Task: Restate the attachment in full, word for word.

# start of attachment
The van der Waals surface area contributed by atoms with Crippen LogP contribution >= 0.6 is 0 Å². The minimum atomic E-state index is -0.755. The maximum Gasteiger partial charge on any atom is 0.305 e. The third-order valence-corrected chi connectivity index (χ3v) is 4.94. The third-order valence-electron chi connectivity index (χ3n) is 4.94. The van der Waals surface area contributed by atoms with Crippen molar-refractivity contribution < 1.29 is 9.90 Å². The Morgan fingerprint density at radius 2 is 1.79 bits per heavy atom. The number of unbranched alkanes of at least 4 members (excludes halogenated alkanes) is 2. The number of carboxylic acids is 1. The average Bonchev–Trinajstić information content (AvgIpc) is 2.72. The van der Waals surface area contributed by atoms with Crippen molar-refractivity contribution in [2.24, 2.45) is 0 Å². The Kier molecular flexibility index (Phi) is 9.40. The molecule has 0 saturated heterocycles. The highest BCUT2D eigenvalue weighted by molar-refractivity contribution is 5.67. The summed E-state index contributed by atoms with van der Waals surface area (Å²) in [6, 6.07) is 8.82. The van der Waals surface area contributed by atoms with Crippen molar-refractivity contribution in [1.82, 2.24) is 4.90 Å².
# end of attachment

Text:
The van der Waals surface area contributed by atoms with Crippen LogP contribution >= 0.6 is 0 Å². The minimum atomic E-state index is -0.755. The maximum Gasteiger partial charge on any atom is 0.305 e. The third-order valence-corrected chi connectivity index (χ3v) is 4.94. The third-order valence-electron chi connectivity index (χ3n) is 4.94. The van der Waals surface area contributed by atoms with Crippen molar-refractivity contribution < 1.29 is 9.90 Å². The Morgan fingerprint density at radius 2 is 1.79 bits per heavy atom. The number of unbranched alkanes of at least 4 members (excludes halogenated alkanes) is 2. The number of carboxylic acids is 1. The average Bonchev–Trinajstić information content (AvgIpc) is 2.72. The van der Waals surface area contributed by atoms with Crippen molar-refractivity contribution in [2.24, 2.45) is 0 Å². The Kier molecular flexibility index (Phi) is 9.40. The molecule has 0 saturated heterocycles. The highest BCUT2D eigenvalue weighted by molar-refractivity contribution is 5.67. The summed E-state index contributed by atoms with van der Waals surface area (Å²) in [6, 6.07) is 8.82. The van der Waals surface area contributed by atoms with Crippen molar-refractivity contribution in [1.82, 2.24) is 4.90 Å².